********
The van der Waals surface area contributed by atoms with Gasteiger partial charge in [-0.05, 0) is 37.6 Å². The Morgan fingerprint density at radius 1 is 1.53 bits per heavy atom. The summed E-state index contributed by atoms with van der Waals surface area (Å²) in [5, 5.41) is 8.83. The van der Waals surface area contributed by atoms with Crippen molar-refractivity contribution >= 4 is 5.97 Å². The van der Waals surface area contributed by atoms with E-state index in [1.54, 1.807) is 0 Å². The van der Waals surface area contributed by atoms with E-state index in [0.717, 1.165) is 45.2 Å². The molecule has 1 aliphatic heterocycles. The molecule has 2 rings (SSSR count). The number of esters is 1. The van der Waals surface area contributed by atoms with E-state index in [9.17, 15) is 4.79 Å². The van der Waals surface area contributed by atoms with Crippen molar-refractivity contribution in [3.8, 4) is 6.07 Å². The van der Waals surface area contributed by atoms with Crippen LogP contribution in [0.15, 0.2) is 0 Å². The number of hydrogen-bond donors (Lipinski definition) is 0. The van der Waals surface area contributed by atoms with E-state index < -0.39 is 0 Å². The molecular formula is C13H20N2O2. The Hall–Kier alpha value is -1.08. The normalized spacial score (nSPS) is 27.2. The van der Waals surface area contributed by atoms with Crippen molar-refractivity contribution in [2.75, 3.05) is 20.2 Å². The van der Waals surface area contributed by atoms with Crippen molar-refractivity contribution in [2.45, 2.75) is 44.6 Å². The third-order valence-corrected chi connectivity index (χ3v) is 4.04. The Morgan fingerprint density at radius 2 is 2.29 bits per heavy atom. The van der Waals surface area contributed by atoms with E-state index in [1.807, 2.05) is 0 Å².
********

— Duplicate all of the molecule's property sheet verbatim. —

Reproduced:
The van der Waals surface area contributed by atoms with Gasteiger partial charge in [-0.05, 0) is 37.6 Å². The Morgan fingerprint density at radius 1 is 1.53 bits per heavy atom. The summed E-state index contributed by atoms with van der Waals surface area (Å²) in [5, 5.41) is 8.83. The van der Waals surface area contributed by atoms with Crippen molar-refractivity contribution >= 4 is 5.97 Å². The van der Waals surface area contributed by atoms with E-state index in [1.54, 1.807) is 0 Å². The van der Waals surface area contributed by atoms with E-state index in [0.717, 1.165) is 45.2 Å². The molecule has 1 aliphatic heterocycles. The molecule has 2 rings (SSSR count). The number of esters is 1. The van der Waals surface area contributed by atoms with E-state index in [9.17, 15) is 4.79 Å². The van der Waals surface area contributed by atoms with Crippen molar-refractivity contribution in [3.8, 4) is 6.07 Å². The van der Waals surface area contributed by atoms with Crippen LogP contribution in [0.15, 0.2) is 0 Å². The number of hydrogen-bond donors (Lipinski definition) is 0. The van der Waals surface area contributed by atoms with E-state index < -0.39 is 0 Å². The molecular formula is C13H20N2O2. The Hall–Kier alpha value is -1.08. The normalized spacial score (nSPS) is 27.2. The van der Waals surface area contributed by atoms with Crippen molar-refractivity contribution in [2.75, 3.05) is 20.2 Å². The van der Waals surface area contributed by atoms with Crippen molar-refractivity contribution in [2.45, 2.75) is 44.6 Å². The third-order valence-corrected chi connectivity index (χ3v) is 4.04. The Morgan fingerprint density at radius 2 is 2.29 bits per heavy atom. The van der Waals surface area contributed by atoms with E-state index in [1.807, 2.05) is 0 Å².